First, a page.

If VISA is installed correctly and VISA detects the instrument, but you receive errors when you run the instrument control application, you must identify what sequence of VIs produces the error in LabVIEW. If you are using an instrument driver, try to run each VI interactively and verify that each control is set appropriately.

NI I/O Trace is a tool for monitoring instrument I/O communications while your application runs. You can use NI I/O Trace to capture instrument I/O calls and their results while LabVIEW VIs run. Capturing calls and their results can help you debug problems with instrument communications. Windows - Select Start»National Instruments»NI I/O Trace to launch NI I/O Trace. Mac OS - Select Applications»National Instruments»NI I/O Trace and double-click the NI I/O Trace icon to launch NI I/O Trace. Linux - Type niiotrace in the command line to launch NI I/O Trace.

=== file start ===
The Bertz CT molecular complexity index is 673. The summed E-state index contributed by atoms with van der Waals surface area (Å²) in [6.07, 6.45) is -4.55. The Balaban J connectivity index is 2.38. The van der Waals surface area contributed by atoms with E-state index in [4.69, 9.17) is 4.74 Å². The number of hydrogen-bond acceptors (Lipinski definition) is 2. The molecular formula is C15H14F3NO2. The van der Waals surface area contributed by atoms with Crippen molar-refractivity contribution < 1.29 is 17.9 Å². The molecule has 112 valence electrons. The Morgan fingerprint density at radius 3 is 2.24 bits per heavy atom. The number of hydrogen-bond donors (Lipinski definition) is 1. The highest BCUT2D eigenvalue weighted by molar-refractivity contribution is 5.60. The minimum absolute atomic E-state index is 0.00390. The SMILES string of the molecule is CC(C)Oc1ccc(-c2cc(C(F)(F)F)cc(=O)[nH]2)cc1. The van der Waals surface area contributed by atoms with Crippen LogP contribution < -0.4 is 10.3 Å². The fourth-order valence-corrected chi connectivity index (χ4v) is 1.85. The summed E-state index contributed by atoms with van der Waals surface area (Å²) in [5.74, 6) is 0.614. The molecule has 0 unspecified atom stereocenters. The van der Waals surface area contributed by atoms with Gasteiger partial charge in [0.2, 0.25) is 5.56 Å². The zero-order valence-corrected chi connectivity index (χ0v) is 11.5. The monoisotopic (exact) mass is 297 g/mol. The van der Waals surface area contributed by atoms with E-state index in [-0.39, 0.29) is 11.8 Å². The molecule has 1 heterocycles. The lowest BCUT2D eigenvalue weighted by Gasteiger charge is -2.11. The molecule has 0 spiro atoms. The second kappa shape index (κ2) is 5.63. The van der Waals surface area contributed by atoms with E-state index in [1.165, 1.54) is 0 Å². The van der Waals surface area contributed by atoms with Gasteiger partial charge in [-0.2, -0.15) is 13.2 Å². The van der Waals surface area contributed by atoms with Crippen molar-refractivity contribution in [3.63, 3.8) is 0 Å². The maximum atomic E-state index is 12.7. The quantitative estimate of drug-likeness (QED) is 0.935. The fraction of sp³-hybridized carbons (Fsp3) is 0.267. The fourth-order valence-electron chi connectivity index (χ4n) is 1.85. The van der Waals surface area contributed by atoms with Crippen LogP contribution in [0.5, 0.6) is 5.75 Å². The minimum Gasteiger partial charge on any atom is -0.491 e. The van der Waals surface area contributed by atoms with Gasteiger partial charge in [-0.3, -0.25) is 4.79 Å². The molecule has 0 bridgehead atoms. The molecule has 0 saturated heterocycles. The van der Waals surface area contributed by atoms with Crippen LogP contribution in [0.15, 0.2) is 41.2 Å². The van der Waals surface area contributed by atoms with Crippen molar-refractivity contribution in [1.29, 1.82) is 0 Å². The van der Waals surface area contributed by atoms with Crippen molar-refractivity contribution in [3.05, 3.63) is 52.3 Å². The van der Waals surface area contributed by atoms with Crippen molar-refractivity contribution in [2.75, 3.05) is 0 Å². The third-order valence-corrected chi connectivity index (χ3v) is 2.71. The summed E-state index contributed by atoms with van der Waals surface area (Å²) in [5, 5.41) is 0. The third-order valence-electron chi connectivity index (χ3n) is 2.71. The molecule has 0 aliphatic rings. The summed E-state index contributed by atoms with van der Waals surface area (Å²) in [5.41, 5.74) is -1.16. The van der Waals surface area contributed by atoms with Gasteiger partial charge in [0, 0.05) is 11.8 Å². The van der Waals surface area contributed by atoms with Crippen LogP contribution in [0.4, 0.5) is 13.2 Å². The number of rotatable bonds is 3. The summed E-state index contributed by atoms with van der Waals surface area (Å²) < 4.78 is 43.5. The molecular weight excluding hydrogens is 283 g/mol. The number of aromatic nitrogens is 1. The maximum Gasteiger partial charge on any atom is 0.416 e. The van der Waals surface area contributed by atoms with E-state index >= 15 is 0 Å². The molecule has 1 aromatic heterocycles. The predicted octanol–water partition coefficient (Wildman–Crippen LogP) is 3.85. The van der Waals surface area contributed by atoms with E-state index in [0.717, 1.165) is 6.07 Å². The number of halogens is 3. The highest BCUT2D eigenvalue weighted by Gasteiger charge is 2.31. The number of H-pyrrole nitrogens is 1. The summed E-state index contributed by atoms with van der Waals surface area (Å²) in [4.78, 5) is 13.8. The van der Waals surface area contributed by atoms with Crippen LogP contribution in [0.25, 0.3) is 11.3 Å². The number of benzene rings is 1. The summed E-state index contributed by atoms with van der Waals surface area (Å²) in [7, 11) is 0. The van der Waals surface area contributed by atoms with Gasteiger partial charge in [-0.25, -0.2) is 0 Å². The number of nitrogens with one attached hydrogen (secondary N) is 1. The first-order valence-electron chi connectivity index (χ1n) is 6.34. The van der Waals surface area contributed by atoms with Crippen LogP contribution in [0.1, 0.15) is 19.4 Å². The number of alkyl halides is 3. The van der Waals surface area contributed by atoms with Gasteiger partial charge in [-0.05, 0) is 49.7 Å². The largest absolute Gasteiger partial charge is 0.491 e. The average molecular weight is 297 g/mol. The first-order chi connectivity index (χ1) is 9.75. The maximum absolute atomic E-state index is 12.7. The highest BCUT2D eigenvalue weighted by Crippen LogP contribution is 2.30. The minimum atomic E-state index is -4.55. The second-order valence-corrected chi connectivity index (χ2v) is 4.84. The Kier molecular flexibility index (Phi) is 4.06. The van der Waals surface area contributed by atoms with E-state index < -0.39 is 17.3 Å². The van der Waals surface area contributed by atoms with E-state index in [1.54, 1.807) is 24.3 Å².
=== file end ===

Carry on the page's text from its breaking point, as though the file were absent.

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5. Creating an Instrument Driver

Use the Instrument Driver Project Wizard to create a new instrument driver project. Select Tools»Instrumentation»Create Instrument Driver Project to launch the Instrument Driver Project Wizard. After creating the new instrument driver, follow the Instrument Driver Modification Instructions in LabVIEW Help to complete the driver.

Use the Instrument Driver VI Wizard to create an instrument driver VI and insert the VI into the instrument driver project library. Right-click the project library file in the Project Explorer window and select New»Instrument Driver VI from the shortcut menu to launch the Instrument Driver VI Wizard.

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6. Related Links

NI-VISA Programming Reference Manual
Instrument Driver Network
Using IVI Drivers in LabVIEW
Getting Started Using National Instruments IVI with LabVIEW or LabWindows/CVI
Using IVI Drivers to Build Hardware-Independent Test Systems with LabVIEW and LabWindows/CVI
Getting Started with Instrument Control